I needed a rush and got one. Jesus had raised my BB the first time and I'd laid it down. I couldn't let him run over me. When he did it again, I called with Td9d. The flop came J-T-7. I check-raised on the flop and he called. The turn was a baby. I bet and he called again. The river was an 8. I was happy to see it in case he had me beat on the turn, but when I bet, he raised. I would have been sick if he'd shown me Q9, but instead he had A9. I was still a bit sick to have to chop it. However, from there I won some big hands, and was up to about 80k. In mid-rush, they moved me to another table to balance. I was only there for one hand because they then broke that table, so I'm not sure who was there other than Ram Vaswani. He raised on the button and I called from the BB with 9-7. I knew he was aggressive and didn't have to have a big hand. The flop came 6-5-3. I'd flopped a double gut shot with two over cards and check-raised him on the flop. The turn was a 4. I bet and he called on both the turn and river and I won a nice pot.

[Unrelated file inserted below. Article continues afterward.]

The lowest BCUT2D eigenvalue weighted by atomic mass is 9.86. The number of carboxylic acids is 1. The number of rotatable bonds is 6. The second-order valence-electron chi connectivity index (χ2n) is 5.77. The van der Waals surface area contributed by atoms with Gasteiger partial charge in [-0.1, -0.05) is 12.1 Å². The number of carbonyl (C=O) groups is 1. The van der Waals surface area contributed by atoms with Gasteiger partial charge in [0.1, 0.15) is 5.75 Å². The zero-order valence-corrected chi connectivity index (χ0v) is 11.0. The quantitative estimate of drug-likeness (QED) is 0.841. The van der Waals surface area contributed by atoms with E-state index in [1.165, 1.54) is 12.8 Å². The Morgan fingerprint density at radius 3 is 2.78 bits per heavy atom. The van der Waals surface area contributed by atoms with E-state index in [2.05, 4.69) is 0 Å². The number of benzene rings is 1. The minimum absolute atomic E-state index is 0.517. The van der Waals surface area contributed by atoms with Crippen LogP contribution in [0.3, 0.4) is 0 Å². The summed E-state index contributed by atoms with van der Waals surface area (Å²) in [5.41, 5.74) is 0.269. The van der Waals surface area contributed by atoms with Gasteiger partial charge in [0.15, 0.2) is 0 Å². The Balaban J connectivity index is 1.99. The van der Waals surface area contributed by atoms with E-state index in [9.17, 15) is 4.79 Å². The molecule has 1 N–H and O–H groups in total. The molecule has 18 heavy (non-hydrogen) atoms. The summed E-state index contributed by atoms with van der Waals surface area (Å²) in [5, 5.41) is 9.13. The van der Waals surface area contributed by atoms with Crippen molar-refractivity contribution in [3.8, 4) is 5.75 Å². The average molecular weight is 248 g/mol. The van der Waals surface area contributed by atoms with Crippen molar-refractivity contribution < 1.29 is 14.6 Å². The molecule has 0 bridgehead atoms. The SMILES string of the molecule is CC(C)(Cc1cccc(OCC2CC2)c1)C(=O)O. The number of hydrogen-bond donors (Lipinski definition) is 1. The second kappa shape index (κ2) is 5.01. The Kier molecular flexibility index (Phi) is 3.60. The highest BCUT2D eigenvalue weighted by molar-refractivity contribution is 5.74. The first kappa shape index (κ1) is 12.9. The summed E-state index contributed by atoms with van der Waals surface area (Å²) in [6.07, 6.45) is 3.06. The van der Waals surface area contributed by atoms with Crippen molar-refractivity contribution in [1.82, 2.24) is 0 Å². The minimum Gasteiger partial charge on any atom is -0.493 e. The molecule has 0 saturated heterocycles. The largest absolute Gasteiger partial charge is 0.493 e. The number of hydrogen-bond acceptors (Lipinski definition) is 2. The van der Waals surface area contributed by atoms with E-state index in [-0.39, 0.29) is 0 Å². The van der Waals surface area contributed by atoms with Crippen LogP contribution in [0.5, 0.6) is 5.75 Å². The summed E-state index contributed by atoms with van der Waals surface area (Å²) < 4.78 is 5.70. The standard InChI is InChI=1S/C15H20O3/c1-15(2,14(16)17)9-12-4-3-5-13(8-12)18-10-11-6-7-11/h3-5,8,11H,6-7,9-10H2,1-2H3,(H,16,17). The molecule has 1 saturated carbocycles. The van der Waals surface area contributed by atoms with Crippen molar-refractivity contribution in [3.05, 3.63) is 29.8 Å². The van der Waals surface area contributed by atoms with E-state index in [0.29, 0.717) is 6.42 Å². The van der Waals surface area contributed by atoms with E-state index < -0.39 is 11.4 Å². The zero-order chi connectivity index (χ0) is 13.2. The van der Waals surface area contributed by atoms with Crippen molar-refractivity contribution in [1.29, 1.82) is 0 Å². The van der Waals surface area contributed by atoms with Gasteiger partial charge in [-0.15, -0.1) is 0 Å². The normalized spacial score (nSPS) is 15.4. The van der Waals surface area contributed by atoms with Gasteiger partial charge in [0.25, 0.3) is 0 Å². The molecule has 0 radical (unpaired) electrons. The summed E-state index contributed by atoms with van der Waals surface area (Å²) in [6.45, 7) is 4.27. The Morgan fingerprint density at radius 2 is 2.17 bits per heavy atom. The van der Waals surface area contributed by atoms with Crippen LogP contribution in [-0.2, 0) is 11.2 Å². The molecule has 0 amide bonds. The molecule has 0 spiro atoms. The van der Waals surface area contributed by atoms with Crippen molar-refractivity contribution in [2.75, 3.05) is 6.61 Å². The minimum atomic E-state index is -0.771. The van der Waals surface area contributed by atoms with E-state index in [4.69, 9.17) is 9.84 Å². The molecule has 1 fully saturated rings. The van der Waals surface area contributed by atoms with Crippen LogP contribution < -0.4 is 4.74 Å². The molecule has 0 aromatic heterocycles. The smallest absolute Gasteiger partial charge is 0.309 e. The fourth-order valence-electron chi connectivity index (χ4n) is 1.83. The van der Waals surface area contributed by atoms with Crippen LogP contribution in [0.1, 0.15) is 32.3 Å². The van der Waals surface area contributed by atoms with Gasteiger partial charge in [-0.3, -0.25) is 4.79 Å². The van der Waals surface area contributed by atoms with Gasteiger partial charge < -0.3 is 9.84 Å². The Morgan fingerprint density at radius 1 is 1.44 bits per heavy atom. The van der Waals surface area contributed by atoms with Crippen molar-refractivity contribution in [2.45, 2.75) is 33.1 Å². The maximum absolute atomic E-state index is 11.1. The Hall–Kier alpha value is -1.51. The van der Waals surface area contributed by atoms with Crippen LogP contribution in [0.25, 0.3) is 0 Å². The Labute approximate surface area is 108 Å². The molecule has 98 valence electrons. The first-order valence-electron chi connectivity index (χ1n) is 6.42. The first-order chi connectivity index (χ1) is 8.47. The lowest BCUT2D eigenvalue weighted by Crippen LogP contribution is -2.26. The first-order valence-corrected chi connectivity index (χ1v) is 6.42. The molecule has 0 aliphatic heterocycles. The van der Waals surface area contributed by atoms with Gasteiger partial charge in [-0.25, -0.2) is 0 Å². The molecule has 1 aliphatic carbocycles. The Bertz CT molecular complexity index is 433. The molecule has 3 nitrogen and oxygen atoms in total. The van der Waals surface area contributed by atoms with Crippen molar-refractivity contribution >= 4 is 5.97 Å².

This would be my final table change. I had Chip Reese, Johnny "World" Hennigan, James Van Alstyne, Alan Cunningham, David "Chino" Rheem, and my nemesis, Ted Forrest. We were playing omaha when I sat down, and my rush continued. I scooped several pots in a row, busting Chino and Johnny World. I was close to the leaders at about 220k when this hand came up in stud: I was low with a 3, with aces in the hole. I was waiting for someone to raise so I could re-raise, but instead they all started limping, started by Ted. Four players limped, not what I wanted. On 4th st, Ted caught a Q to go with his K and bet. I raised and the others folded. Ted called. I know he likes